Essay On The Role Of Women In To Kill A Mockingbird

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In the mid-1930s America was a run down place. It suffered from the losses of World War I and the Great Depression. The Great Depression took a toll on the job market and the average man’s wallet. Most people were unemployed for a while which made living difficult. During this time civil rights was also an issue. African Americans were still being discriminated against and still used as slaves. People during this time were very prejudice. Every social group had specific social norms that they had to follow. The novel To Kill A Mockingbird by Harper Lee is a great example of the historical realities that were present during this time period.
This novel explores the role of women at this time. Women had a very traditional role in their society.
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The novel is set in the small southern town of Maycomb, Alabama and this town was hit with an economic decline. It is described as "... an old town, but it was a tired old town when I first knew it. There was no hurry, for there was nowhere to go, nothing to buy and no money to buy it with, nothing to see outside the boundaries of Maycomb County." (Lee 6). Harper Lee paints a picture of a town that is the perfect example of how The Great Depression can rip through a place. The town is a place that just kind of drags on, nothing exciting happens. The people that are described in this novel are also great examples of people that truly lived during this time. The Cunningham’s are poor farmers during this time. Being that they are country folk in a country town they got hit the hardest by the crash of the economy and they can’t even pay a lawyer with a monetary value but rather with produce. Everyone in the town knows how poor these people are saying “ 'The Cunninghams are country folks, farmers, and the crash hit them hardest '” (Lee 26). They also know that Mr. Cunningham will not receive help from the state and wants to help his family on his own, they represent the hardworking people of this time.. The Ewells however face the same poverty as the Cunningham’s but take a different spin on it. They represent the people that mistreated the system during this time. Mr. Ewell receives …show more content…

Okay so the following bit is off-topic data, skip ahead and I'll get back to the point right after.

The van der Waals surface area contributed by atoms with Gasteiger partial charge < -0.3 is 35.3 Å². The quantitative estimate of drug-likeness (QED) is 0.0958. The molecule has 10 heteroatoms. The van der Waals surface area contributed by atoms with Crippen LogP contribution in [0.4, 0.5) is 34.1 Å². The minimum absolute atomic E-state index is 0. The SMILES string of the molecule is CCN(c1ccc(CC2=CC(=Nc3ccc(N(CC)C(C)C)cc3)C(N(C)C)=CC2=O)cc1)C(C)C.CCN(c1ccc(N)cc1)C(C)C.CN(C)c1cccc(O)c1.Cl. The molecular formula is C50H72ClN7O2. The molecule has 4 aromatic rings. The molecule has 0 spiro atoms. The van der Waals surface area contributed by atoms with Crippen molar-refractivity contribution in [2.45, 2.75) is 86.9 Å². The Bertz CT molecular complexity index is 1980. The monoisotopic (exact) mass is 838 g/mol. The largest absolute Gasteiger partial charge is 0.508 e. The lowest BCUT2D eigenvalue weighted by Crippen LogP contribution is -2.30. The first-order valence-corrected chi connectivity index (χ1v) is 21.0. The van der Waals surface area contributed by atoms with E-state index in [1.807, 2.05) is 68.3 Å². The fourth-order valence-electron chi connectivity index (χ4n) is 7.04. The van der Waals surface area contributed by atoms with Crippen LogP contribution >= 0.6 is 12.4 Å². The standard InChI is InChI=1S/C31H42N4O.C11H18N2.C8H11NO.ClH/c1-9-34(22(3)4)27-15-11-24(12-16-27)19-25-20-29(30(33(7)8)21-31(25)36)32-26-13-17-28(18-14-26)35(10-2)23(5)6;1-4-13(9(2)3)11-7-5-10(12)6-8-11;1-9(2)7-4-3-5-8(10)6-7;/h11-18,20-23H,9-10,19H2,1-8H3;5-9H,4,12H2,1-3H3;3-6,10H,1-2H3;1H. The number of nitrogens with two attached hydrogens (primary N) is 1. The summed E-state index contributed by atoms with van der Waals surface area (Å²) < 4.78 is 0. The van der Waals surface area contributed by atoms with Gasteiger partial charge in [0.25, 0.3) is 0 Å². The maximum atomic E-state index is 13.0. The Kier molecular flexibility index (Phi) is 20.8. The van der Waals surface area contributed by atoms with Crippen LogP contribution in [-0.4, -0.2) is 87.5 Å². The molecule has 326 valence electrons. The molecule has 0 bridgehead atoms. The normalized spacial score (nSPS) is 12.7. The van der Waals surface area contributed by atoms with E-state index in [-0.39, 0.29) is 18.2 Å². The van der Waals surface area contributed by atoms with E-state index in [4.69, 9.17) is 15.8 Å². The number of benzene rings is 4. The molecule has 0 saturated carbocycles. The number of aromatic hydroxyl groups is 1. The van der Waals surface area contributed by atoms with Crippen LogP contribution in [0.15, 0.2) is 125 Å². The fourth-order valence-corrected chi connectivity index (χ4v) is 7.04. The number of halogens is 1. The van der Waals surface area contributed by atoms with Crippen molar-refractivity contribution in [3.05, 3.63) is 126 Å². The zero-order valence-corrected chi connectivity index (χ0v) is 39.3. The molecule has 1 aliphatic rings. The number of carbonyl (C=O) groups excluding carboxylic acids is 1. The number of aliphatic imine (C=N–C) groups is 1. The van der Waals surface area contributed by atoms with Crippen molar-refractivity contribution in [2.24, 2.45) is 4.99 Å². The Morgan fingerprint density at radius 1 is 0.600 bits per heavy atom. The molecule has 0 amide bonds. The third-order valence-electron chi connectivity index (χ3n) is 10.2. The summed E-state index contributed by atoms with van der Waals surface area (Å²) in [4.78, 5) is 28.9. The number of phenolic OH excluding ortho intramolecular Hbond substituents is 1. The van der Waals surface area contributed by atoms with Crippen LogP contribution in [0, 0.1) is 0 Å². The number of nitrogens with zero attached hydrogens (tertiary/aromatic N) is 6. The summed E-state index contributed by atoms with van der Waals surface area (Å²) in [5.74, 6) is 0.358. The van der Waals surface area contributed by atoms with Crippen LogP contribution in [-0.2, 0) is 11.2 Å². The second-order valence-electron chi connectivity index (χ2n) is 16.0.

We must look at these issues and take a lesson from them. This novel teaches us that we as a people can not judge one another unless you put yourself in his or her shoes. By putting this lesson in place society can make the world a little more fair, in contrast to the novel that shows the reader the world is an unfair place to be. It gives us a hope to fight for what is right even though others think it is

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